This article is part of our Showdown/Single Game DFS Breakdown series.
Monday night gives us a big NFC North battle, with the 10-4 Vikings 5.5-point home favorites against the 11-3 Packers. Both teams have already clinched playoff berths, with Green Bay having a number of tiebreakers in their favor (including a 21-16 Week 2 win over the Vikings) that they can win the division even if they lose Monday, though that will likely require a Week 17 victory over the Lions in Detroit. Minnesota is pretty much locked into the six-seed, with the outside chance they win the division by beating the Packers on Monday and then the Bears in Week 17 coupled with a Packers loss then. Needless to say, this game has implications but they aren't quite as huge as they seem on first glance.
Both teams have been solid defensively against quarterbacks this season, with the Packers allowing the eighth-fewest fantasy points to the position on DraftKings and seventh-fewest on FanDuel, while the Vikings are 11th and 10th, respectively. Green Bay has allowed multiple touchdown passes just once in the past six games, something the Vikings have done twice in their past seven. Neither quarterback was particularly good in their first matchup, with Aaron Rodgers ($10,400 DK, $15,500 FD) completing 22 of 34 passes for 209 yards and two touchdowns while losing a fumble, and Kirk Cousins ($10,200 DK, $15,000 FD) was much worse, completing 14 of 32 passes for 230 yards and a touchdown, though he also threw two interceptions and lost one of two fumbles. Both players have had their ups and downs this season, though Rodgers seems to be closer to a game manager at this point than what we're used to seeing from him, as he comes in with six consecutive games of fewer than 250 passing yards, including three with fewer than 200, and he threw for one or zero touchdowns in all but one game in that span.
Meanwhile, Cousins has reached 300 yards once in the past seven games, but he's at least thrown for multiple touchdowns four times. Rodgers has at least supplemented his poor passing numbers with decent rushing totals, though that capped out at 29 since he rushed for 46 back in Week 4. It's kind of an odd thought that we'd have a game with these two players and it might not be ideal to roster both or either, but they will be owned because they're quarterbacks. However, if the game plays out that neither is overly successful in terms of volume, taking their pass catchers could be more beneficial since they earn more points for each pass connection, especially on DraftKings.
While the defensive numbers against quarterbacks are similar, we don't have the same situation with running backs, as the Packers have allowed the seventh-most fantasy points to the position on DraftKings and eighth-most on FanDuel, while the Vikings have given up the eighth and ninth-fewest on the two sites, respectively. There's theoretically some positives for the Packers, as they've allowed just one running back touchdown in the past three games, though they've also allowed multiple touchdowns four times this season. The difficulty for the Vikings on Monday is that they'll be without star running back Dalvin Cook because of a chest injury, taking away the most expensive player on DraftKings, while FanDuel adjusted their pricing to make him the eighth-highest priced player. In addition to Cook, the Vikings could also be without backup Alexander Mattison ($9,200 DK, $11,500 FD) because of an ankle injury, one that is making him a game-time decision. Fantasy players are likely hoping Mattison doesn't play, if only because it opens up the path for Mike Boone ($9,000 DK, $12,000 FD) to get a vast majority of the running back opportunities.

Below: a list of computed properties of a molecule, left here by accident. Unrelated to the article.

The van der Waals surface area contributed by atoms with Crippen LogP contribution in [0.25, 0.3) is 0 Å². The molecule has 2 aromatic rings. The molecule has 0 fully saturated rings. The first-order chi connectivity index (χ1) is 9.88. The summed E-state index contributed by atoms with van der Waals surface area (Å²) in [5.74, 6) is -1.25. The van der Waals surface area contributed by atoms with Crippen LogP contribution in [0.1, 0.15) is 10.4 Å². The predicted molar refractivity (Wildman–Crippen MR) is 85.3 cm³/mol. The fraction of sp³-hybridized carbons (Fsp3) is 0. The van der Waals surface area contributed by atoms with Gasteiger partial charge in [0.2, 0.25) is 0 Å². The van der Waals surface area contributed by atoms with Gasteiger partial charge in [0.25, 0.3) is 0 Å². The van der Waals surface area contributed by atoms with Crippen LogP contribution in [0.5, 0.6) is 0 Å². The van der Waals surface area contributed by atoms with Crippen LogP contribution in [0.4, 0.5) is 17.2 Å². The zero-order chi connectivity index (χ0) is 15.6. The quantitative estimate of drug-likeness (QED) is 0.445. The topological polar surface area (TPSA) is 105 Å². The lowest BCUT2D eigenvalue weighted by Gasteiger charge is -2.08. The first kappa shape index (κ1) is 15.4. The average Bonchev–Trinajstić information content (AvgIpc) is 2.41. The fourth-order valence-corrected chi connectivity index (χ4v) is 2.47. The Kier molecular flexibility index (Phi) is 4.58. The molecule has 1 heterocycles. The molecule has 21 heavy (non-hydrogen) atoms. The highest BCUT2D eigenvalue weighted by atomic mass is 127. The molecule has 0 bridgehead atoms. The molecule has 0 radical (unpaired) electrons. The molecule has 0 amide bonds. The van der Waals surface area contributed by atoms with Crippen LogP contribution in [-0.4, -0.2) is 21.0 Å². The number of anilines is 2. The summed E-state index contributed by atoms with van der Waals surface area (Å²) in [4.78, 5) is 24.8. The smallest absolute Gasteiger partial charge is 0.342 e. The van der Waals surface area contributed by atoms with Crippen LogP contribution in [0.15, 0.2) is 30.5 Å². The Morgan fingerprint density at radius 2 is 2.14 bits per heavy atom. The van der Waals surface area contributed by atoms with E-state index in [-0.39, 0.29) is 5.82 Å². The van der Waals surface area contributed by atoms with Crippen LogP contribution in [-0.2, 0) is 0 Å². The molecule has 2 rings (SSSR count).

Mattison has had one limited practice in the past two weeks, so even if he is active for the game he's likely to be hampered, so the path for Boone to have decent volume is certainly there. Boone is coming off the best game of his career, rushing 13 times on 21 snaps for 56 yards and two touchdowns against the Chargers, a game that included six red-zone carries (four inside the 10 and one inside the five). He's hardly cheap on FanDuel because he's priced as if he's the starter, but the DraftKings price is one that will likely make him very popular if Mattison sits out. If that happens, Ameer Abdullah ($2,200 DK, $6,000 FD) will get the backup touches, though he'd theoretically be viewed as a complementary piece to Boone rather than a replacement in DFS lineups. Boone as captain/MVP will be popular because of the Packers' defensive struggles and his expected workload (again, if Mattison doesn't play) for a home favorite, though it won't be as much if Mattison is good to go. One other possibility is fullback C.J. Ham ($1,000 DK, $5,000 FD), who doesn't run much but caught all six of his targets for 80 yards in the past three games while also getting one goal-line carry in that span. He is hardly a captain/MVP consideration, but it wouldn't be a bad move to consider him instead of one of the lower Vikings' wide receivers, who we'll get to later.